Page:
I’ve been thinking about heritage lately. K.J. asked me to remind him what his “original name” was – the name on the birth certificate filled out by his birth parents. Apparently, he had found a website that reported to help you look into your ancestry. I cautioned him that those sites usually wanted payment, but that he could talk to Tina or Kevin (his biological parents) to get started on the family history. K.J. didn’t say anything else, but I thought it was interesting that he was curious at this point, and I made a mental note to message his birth parents to see if they could provide details.
I was reminded of a story that a friend told me about her mother wanting to take one of her children to a family reunion. That particular child was not available, so my friend suggested her mother take a different child – the child in her family that was adopted. The grandmother said, “Oh, he wouldn’t be interested. It’s not his family.” My friend was appalled. How could her mother say this? If her son wasn’t a part of her family, then he had no family to claim. His was a closed adoption; and as far as his adoptive mother was concerned, he was one of them.
I was also reminded of a young woman and adoptee at an adoption triad meeting who told the story of her adoptive family coming home with the family crest and thrusting it upon her with great excitement. Her response was, essentially: “It may be your family crest, but it isn’t mine.”
Which is it? Our children through adoption are certainly part of their adoptive families by law, entitled to inheritance and the rights of children who come into families by birth to their parents. But what about ancestry? What approach are we supposed to take with our children as adoptive parents? It certainly seems that open adoption and the opening of once-closed records has changed the way we think about this issue. But can a child in an open adoption claim both families’ origins, or is that just too damn confusing?
I don’t have an answer, but I will tell you this. I have an aunt who has spent a lot of time digging into our family ancestry, finding relatives and relationships deep into the past. A couple of years ago, it suddenly dawned on me – when presented with the opportunity to review her work: I don’t care. I was the end of my line. What I learn about me only affects me. I am forward-looking when it comes to these sorts of things. I would rather find ways to embrace and support the diversity of human beings than cling to some identity with a particular ethnicity.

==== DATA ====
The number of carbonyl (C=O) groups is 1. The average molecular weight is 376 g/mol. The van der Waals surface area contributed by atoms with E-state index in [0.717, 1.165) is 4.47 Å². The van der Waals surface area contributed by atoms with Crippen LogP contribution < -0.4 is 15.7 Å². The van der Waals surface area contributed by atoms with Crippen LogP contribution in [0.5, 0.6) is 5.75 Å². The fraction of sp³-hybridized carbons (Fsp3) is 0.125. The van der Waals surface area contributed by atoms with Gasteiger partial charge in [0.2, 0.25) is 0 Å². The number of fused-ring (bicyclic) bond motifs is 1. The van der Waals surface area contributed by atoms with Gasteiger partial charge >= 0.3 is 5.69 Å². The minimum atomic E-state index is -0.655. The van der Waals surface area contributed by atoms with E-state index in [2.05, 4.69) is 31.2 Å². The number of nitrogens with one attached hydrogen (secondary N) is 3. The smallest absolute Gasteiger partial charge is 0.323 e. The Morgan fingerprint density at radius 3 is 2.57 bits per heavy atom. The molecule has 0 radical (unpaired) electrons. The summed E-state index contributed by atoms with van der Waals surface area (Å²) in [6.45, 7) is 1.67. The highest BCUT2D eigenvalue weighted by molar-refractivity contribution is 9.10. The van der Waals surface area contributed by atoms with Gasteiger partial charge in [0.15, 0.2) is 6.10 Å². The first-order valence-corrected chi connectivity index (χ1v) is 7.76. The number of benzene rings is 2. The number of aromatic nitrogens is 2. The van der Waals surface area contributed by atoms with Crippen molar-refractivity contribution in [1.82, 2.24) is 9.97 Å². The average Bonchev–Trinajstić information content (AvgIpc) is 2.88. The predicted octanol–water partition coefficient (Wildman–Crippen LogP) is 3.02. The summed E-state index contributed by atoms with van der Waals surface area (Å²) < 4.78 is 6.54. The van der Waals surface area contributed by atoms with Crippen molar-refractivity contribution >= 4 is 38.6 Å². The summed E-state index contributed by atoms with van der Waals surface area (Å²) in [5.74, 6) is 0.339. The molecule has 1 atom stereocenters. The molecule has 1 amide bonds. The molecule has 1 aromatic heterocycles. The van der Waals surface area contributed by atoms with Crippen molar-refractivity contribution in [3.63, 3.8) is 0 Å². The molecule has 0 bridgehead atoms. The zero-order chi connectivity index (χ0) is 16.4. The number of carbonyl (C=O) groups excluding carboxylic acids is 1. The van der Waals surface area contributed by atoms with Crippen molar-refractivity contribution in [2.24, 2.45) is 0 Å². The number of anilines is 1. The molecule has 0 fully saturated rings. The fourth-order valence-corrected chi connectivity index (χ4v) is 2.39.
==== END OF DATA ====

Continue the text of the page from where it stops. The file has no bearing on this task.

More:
It’s funny. I was with my niece this past weekend and we got into a discussion about family traits. We were focused on her parents, but it suddenly occurred to me that she was “related” to me too. Maybe Kylie also carried some of the genes I carried. And, quite unexpectedly, I felt warm and touched by this. I’ve spent so much time wrestling with the sadness, anger, and other feelings associated with being infertile, that I haven’t really thought much about the fact that I am related to younger generations through my siblings. Hmmm.
Now, before you jump to conclusions, this new discovery does not compel me to seek out my aunt and ask to learn more about the family tree. I am still looking forward. However, if Kylie or one of my nephews needs me to advocate for them in a way that would benefit from knowing more about our ancestry, I will seek that out. But, in the meantime, I am focused on the family trees of the children for whom I am a parent. I want to help them know all they can know about who they are and where they came from. I am also aware that their “status” – whatever that may be, can affect their health, social standing, scholarships available, and employment because of the kind of world we live in.
In my United Methodist Women “circle,” we are going to study immigration and the Bible this year. The Bible is a series of stories of migrant people and a God who cared for and migrated with them. Even the God incarnate of the Christian faith is born a stranger in a different land.
One of the early optional “homework assignments” with this study is to make a collage or chart of your family’s immigration story using actual pictures or drawings of family members. I am fascinated by the idea of trying to create a display that represents the immigration stories of all the Falcos. If we had access to all the relevant information, it would require a large wall to display it – if not a larger space. John’s family is Italian on one side and Russian/Ukrainian on the other. Mine is Scottish and Irish. Emily is German, Swedish, and Cherokee Indian. K.J. is Polish and German. Skye is Italian and Irish (on one side). Journey is Dutch, German, Spanish, and Cherokee Indian (on one side). Becton is African-American (with unknown countries of origin).
I haven’t read very far into the study book yet, but one idea hit a homerun with me: a theology of acceptance. It is the idea that we are to embrace other human beings exactly as they are. The incarnate God teaches us not just to tolerate or put up with others, but to accept them. It is only through acceptance that love is possible. I’d like to think that my family is a place to practice this idea of accepting and loving the “stranger.” We are very imperfect in our practice, but I believe God understands that too.